Consuming higher amounts of unsaturated fats was associated with lower mortality, according to a study from Harvard T.H. Chan School of Public Health. In a large study population followed for more than three decades, researchers found that higher consumption of saturated and trans fats was linked with higher mortality compared with the same number of calories from carbohydrates. Most importantly, replacing saturated fats with unsaturated fats conferred substantial health benefits. This study provides further support for the 2015-2020 Dietary Guidelines for Americans that emphasize the types of fat rather than total amount of fat in the diet.
The study is the most detailed and powerful examination to date on how dietary fats impact health. It suggests that replacing saturated fats like butter, lard, and fat in red meat with unsaturated fats from plant-based foods — like olive oil, nuts, seeds, and avocados — can confer substantial health benefits and should continue to be a key message in dietary recommendations. Coconut oil is a type of saturated fat, however it has a different molecular structure than animal fats so the study does not apply to it.
“There has been widespread confusion in the biomedical community and the general public in the last couple of years about the health effects of specific types of fat in the diet,” said Dong Wang, a doctoral candidate, SD ’16, in the Departments of Nutrition and Epidemiology at Harvard Chan School and lead author of the study. “This study documents important benefits of unsaturated fats, especially when they replace saturated and trans fats.”
The study included 126,233 participants from two large long-term studies — the Nurses’ Health Study and the Health Professionals Follow-Up Study — who answered survey questions every 2-4 years about their diet, lifestyle, and health for up to 32 years. During the follow-up, 33,304 deaths were documented. Researchers from Harvard Chan School and Brigham and Women’s Hospital examined the relationship between types of fats in the participants’ diets and overall deaths among the group during the study period.
Different types of dietary fat had different associations with mortality, the researchers found. Trans fats–on their way to being largely phased out of food — had the most significant adverse impact on health. Every 2% higher intake of trans fat was associated with a 16% higher chance of premature death during the study period. Higher consumption of saturated fats was also linked with greater mortality risk. When compared with the same number of calories from refined carbohydrate, every 5% increase in saturated fat intake was associated with an 8% higher risk of overall mortality.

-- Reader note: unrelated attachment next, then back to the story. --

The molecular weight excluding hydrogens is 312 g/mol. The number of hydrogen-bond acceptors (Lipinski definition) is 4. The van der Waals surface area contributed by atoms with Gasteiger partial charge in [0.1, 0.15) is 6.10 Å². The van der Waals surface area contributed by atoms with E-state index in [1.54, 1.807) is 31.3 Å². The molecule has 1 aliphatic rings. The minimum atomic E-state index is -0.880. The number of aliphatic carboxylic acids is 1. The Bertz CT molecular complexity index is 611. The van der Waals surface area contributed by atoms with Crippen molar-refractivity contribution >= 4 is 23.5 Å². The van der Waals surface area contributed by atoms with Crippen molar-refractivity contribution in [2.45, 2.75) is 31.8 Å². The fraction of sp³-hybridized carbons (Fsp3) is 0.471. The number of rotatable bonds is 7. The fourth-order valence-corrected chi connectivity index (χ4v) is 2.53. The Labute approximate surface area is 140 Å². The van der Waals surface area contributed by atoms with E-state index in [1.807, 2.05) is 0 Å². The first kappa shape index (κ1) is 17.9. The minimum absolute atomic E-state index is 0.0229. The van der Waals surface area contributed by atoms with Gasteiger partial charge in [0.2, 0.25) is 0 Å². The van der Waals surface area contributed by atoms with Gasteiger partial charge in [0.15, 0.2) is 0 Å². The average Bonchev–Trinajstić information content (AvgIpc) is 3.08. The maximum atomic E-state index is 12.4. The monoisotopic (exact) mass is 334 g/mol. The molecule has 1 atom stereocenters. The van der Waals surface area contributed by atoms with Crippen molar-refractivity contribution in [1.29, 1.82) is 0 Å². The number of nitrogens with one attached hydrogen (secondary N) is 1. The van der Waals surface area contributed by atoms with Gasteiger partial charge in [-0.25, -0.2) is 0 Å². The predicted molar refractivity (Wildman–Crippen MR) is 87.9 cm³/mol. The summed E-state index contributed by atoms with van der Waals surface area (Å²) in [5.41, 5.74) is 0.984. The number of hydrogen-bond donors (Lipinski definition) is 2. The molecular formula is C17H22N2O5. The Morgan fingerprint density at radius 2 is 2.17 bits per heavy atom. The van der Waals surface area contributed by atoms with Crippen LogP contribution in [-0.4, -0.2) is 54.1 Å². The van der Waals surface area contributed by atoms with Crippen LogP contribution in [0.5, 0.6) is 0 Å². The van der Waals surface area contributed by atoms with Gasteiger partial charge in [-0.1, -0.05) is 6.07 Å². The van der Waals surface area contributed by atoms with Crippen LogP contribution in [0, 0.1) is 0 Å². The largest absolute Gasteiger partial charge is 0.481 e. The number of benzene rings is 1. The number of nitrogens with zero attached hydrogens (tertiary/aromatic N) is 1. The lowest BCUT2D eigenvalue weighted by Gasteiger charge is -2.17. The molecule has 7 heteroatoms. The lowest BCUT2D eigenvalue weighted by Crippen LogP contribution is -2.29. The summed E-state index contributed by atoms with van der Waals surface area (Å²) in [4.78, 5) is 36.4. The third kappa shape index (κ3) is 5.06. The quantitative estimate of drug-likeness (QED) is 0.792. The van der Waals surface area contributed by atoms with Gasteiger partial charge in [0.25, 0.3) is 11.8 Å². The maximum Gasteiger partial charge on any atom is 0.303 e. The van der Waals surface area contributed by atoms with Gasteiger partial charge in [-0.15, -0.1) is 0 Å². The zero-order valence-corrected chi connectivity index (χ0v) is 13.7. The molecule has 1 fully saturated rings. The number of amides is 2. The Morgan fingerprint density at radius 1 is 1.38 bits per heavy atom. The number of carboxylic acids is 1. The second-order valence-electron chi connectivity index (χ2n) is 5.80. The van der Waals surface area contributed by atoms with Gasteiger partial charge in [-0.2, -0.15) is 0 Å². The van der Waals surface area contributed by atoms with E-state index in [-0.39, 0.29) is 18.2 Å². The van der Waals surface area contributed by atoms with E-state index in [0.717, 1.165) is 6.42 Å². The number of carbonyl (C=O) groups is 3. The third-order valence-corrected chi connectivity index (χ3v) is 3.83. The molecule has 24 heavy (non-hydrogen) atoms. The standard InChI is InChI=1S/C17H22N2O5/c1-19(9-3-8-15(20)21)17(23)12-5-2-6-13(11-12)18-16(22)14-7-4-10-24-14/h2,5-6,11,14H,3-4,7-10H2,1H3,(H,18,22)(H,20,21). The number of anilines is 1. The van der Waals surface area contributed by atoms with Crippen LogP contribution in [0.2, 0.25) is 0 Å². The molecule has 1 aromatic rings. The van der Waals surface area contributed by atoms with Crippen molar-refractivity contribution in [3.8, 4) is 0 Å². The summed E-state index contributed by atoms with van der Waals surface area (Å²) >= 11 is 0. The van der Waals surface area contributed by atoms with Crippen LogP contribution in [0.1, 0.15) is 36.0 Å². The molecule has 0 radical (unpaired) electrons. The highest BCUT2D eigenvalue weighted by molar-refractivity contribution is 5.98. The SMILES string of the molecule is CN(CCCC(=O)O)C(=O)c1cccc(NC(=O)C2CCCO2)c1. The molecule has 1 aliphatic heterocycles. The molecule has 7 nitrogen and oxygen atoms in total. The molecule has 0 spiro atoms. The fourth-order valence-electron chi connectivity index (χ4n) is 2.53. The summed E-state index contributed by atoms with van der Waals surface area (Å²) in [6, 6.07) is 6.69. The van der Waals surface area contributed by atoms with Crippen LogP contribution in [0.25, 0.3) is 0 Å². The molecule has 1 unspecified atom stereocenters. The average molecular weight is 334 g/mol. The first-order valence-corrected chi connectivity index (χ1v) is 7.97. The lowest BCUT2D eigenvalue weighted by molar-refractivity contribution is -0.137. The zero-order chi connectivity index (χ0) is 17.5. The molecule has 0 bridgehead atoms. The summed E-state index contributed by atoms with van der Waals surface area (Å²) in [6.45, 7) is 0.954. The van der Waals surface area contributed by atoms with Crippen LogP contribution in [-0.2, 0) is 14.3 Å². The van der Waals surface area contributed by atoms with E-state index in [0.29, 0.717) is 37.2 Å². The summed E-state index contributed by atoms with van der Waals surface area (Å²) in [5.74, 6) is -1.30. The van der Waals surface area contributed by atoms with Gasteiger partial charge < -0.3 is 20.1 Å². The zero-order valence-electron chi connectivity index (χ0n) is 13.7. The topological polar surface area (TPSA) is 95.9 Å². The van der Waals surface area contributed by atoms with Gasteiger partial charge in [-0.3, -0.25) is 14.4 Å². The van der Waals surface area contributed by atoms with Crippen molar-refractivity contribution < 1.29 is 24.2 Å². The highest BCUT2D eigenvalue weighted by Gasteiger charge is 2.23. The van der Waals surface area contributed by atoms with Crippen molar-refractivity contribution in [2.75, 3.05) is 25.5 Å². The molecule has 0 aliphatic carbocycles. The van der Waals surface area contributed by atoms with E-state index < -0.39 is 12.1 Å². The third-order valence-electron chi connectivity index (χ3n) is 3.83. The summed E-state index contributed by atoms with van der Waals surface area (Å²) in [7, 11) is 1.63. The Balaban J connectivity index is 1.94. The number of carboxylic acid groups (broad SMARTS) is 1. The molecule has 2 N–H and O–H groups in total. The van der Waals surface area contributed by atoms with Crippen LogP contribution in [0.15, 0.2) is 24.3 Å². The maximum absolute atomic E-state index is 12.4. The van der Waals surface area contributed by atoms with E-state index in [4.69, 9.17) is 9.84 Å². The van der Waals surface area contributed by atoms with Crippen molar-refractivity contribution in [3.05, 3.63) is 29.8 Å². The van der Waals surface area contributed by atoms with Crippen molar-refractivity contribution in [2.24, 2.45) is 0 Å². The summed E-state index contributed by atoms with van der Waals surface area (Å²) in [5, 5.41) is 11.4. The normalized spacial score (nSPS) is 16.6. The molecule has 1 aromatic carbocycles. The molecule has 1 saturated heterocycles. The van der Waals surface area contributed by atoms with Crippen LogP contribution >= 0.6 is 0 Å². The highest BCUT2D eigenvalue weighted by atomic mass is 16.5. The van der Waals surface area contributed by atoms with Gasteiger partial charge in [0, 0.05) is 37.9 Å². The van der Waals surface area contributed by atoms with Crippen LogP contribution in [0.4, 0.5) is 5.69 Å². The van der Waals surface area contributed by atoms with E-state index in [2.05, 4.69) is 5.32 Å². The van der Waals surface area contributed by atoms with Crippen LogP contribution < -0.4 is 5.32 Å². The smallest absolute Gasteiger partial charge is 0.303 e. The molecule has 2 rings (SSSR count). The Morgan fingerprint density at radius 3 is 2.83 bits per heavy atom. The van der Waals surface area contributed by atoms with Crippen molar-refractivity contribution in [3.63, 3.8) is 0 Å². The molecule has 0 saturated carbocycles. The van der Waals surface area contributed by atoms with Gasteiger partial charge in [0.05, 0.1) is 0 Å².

Conversely, intake of unsaturated fats — both polyunsaturated and monounsaturated — was associated with between 11% and 19% lower overall mortality compared with the same number of calories from refined carbohydrates. Among the polyunsaturated fats, both omega-6, found in most plants, and omega-3 fatty acids, found in fish and flax seeds, were associated with lower risk of premature death.
The health effects of specific types of fats depended on what people were replacing them with, the researchers found. For example, people who replaced saturated fats with unsaturated fats had significantly lower risk of death overall during the study period compared with those who maintained high intakes of saturated fats. The findings are consistent with many earlier studies showing reduced total and LDL (“bad”) cholesterol when unsaturated fats replace trans or saturated fats.
People who replaced saturated fats with refined carbohydrates had only slightly lower mortality risk. In addition, replacing total fat with refined carbohydrates was associated with modestly higher mortality. This was not surprising, the authors said, because carbohydrates in the American diet tend to be primarily refined starch and sugar, which have a similar influence on mortality risk as saturated fats.
“Our study shows the importance of eliminating trans fat and replacing saturated fat with unsaturated fats.” said senior author Frank Hu, professor of nutrition and epidemiology at Harvard Chan School and professor of medicine at Harvard Medical School. In practice, this can be achieved by replacing excessive saturated fat from animal sources with a variety of fats from vegetable sources and cold water fish such as avocados, olives, nuts, seeds, and wild salmon. This does not mean becoming a vegetarian only reducing animal fat consumption. Finding sources of meat that are from 100% grass/pasture fed animals which have a much lower fat content is also a good idea. Modern ranching where animals are fed a diet high in grain and soy produces meat that is many times higher in saturated fat which is much of the problem.